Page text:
A Hero and a Garden
Publisher: Ratalaika Games
Genre: Visual Novel, Adventure, Point & Click
Platform: Reviewed on PS4 (also available on Xbox One, Nintendo Switch and PC)
Age Rating: PEGI 3
Release Date: 28/8/2020
A code was kindly provided for review purposes.
When we were young, we were told in many fairy tales that the hero saves the day from evil. Fighting monsters and saving the captured princess in a tower has been ingrained in our heads from day one. What if I told you that those stories got it wrong and that the hero was actually the monster? That’s what A Hero and a Garden seeks to show us.
A Hero and a Garden is a clicker/visual novel game that strives to challenge and answer the preconceptions of the typical fairy tale. Through witty and sweet storytelling, it provides a charming tale full of important life lessons. However, does the gameplay match up, or drag the experience down? Let’s find out.
Once Upon a Time…
The narrative is easily a strong point of A Hero and a Garden. It begins with the protagonist, a knight called Cyrus, fighting his way to save the princess in a tower from an evil witch. While this may start out just like any traditional fantasy story, it soon takes a complete turn when the reality of the situation is revealed. The princess voluntarily left to live in the tower, and the monsters Cyrus attacked in town were really innocent.
It’s now up to Cyrus to work and repay for all the collateral damage that his ill-thought venture caused. It’s a smart subversion of expectations that sets up the rest of the game and narrative really well. This break from the traditional fairy tale tropes lends the game a unique angle, that hooks the player in to see what happens next. Not only this, but the characters you meet along the way also add a more personal note to the story.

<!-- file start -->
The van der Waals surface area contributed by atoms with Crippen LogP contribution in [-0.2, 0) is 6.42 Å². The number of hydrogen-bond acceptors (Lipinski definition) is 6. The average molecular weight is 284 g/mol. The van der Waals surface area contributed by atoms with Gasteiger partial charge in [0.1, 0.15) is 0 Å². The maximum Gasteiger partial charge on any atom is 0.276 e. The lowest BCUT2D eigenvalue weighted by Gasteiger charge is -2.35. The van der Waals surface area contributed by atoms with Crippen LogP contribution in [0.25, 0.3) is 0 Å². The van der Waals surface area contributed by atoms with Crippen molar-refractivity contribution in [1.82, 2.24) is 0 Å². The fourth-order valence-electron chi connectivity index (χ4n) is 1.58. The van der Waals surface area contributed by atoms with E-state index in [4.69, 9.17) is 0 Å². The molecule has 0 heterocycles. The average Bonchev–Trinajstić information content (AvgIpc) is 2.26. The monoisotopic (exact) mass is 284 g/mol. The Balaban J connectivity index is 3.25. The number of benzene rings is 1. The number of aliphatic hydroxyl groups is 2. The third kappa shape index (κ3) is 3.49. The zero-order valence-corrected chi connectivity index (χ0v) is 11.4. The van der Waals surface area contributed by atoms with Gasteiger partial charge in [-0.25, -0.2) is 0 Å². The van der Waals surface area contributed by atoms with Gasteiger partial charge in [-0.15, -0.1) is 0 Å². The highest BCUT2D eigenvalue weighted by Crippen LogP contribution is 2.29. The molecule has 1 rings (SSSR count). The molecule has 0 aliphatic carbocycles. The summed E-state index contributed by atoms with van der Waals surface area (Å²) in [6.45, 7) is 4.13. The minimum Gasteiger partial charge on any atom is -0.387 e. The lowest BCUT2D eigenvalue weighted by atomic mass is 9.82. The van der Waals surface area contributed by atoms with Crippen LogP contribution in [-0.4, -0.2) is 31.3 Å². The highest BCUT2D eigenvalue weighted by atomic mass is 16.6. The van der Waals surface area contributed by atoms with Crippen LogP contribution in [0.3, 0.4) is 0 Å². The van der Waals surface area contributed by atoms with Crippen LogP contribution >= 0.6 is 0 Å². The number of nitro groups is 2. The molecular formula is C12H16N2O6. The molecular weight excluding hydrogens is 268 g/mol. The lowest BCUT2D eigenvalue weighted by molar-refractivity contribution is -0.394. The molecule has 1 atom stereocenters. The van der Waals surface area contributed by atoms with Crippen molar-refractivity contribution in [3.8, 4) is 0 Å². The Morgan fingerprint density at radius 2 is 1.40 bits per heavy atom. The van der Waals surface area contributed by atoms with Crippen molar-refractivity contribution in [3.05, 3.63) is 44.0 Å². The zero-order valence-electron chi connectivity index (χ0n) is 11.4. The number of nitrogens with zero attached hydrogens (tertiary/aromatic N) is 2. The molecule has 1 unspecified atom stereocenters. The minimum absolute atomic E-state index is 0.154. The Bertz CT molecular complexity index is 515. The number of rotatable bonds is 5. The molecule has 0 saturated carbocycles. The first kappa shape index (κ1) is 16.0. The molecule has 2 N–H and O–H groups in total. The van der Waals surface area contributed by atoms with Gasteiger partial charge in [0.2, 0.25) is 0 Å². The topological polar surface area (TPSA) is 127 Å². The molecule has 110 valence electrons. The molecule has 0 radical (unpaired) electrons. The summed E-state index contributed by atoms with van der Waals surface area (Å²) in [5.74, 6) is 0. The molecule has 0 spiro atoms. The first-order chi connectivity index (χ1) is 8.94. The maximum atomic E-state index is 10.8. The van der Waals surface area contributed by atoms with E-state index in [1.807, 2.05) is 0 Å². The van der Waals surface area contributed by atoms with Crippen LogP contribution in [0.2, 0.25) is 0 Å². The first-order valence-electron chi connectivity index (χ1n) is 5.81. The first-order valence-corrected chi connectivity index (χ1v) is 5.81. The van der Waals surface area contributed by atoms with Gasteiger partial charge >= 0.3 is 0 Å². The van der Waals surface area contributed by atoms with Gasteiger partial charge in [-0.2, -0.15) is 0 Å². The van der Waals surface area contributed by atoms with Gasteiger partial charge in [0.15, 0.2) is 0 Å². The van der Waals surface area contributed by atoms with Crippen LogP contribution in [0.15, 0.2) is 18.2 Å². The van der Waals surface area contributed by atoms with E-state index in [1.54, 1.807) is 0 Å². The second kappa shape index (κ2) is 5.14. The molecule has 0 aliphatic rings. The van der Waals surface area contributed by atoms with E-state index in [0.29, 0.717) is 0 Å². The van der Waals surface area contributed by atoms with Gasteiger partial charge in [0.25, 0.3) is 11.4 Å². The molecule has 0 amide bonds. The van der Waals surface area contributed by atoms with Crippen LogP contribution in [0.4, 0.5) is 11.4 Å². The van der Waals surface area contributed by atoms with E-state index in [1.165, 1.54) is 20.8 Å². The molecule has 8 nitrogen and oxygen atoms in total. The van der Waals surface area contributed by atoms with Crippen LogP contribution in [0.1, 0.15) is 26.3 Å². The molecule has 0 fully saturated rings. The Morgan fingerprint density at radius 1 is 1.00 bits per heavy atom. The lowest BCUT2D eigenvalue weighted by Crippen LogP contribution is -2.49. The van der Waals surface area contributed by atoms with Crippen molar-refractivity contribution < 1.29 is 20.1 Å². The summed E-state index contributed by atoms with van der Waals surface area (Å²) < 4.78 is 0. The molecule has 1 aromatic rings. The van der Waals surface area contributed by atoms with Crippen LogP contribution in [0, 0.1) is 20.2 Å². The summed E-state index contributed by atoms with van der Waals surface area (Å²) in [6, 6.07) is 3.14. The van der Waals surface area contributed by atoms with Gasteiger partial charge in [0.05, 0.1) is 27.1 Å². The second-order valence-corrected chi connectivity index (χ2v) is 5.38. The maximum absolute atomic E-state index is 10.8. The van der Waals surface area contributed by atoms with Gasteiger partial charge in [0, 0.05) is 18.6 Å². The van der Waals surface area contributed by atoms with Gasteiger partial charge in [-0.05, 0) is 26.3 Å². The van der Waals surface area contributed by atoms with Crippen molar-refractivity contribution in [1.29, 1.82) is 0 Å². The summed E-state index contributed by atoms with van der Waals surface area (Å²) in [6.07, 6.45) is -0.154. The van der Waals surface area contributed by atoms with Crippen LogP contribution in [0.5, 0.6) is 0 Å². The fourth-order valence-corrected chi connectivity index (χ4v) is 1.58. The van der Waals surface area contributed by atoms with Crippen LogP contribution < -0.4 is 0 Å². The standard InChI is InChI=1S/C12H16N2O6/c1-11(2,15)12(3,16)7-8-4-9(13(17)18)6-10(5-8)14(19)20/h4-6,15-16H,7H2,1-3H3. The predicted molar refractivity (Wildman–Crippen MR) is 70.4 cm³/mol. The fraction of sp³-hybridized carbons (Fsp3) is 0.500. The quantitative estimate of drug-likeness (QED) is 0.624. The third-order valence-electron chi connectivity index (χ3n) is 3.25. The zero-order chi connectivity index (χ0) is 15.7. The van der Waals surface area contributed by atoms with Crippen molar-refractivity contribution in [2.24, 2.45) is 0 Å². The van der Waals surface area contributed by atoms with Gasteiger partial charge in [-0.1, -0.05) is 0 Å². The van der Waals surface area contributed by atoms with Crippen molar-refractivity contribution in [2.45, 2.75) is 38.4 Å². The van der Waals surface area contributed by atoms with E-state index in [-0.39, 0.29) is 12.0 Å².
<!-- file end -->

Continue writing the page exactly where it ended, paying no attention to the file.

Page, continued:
As you progress through this roughly 1-2 hour adventure, you not only learn more about the world and backstory but also meet some colourful individuals. They each have their own little storylines that are so different in tone from one another. It was a pleasant surprise that despite the short length, I grew attached to these characters really quickly. At the end of the game after repairing the final part of the town, you can experience a few more scenes with a person of your choosing. I made sure to make a save before so I could see them all, I liked the characters too much.
Don’t Judge a Monster by its Horns
Like any good fairy tale, A Hero and a Garden explores some important themes and lessons for its audience. These are mostly told through various interactions with other characters. For example, it’s made obvious through Era’s storyline that just because someone looks or acts different to you, it doesn’t make them something to reject or fear. Showing empathy and challenging harmful stereotypes/traditions is present throughout this game. These are perfect lessons for children (as well as some adults) and A Hero and a Garden teaches them with charm.